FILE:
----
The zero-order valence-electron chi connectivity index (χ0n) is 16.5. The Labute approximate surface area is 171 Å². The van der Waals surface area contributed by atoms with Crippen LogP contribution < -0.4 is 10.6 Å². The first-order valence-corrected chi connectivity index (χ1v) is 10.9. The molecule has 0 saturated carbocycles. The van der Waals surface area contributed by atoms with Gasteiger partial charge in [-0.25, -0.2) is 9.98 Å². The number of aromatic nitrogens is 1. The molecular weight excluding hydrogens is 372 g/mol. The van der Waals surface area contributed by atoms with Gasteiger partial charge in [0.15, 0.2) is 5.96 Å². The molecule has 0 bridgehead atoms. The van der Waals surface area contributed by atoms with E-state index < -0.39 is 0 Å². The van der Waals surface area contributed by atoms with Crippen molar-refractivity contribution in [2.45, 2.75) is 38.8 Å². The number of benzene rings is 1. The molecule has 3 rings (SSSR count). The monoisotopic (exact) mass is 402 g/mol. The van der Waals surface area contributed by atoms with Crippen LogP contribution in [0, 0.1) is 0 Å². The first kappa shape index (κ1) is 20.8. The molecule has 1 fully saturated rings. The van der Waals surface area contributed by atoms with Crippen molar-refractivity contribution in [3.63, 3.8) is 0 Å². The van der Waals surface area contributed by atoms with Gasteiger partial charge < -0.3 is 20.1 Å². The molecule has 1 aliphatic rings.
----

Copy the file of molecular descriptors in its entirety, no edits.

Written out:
The zero-order valence-electron chi connectivity index (χ0n) is 16.5. The Labute approximate surface area is 171 Å². The van der Waals surface area contributed by atoms with Crippen LogP contribution < -0.4 is 10.6 Å². The first-order valence-corrected chi connectivity index (χ1v) is 10.9. The molecule has 0 saturated carbocycles. The van der Waals surface area contributed by atoms with Gasteiger partial charge in [-0.25, -0.2) is 9.98 Å². The number of aromatic nitrogens is 1. The molecular weight excluding hydrogens is 372 g/mol. The van der Waals surface area contributed by atoms with Gasteiger partial charge in [0.15, 0.2) is 5.96 Å². The molecule has 0 bridgehead atoms. The van der Waals surface area contributed by atoms with E-state index < -0.39 is 0 Å². The van der Waals surface area contributed by atoms with Crippen molar-refractivity contribution in [2.45, 2.75) is 38.8 Å². The number of benzene rings is 1. The molecule has 3 rings (SSSR count). The monoisotopic (exact) mass is 402 g/mol. The van der Waals surface area contributed by atoms with Crippen LogP contribution in [0, 0.1) is 0 Å². The first kappa shape index (κ1) is 20.8. The molecule has 1 fully saturated rings. The van der Waals surface area contributed by atoms with Crippen molar-refractivity contribution in [3.63, 3.8) is 0 Å². The van der Waals surface area contributed by atoms with Gasteiger partial charge < -0.3 is 20.1 Å². The molecule has 1 aliphatic rings.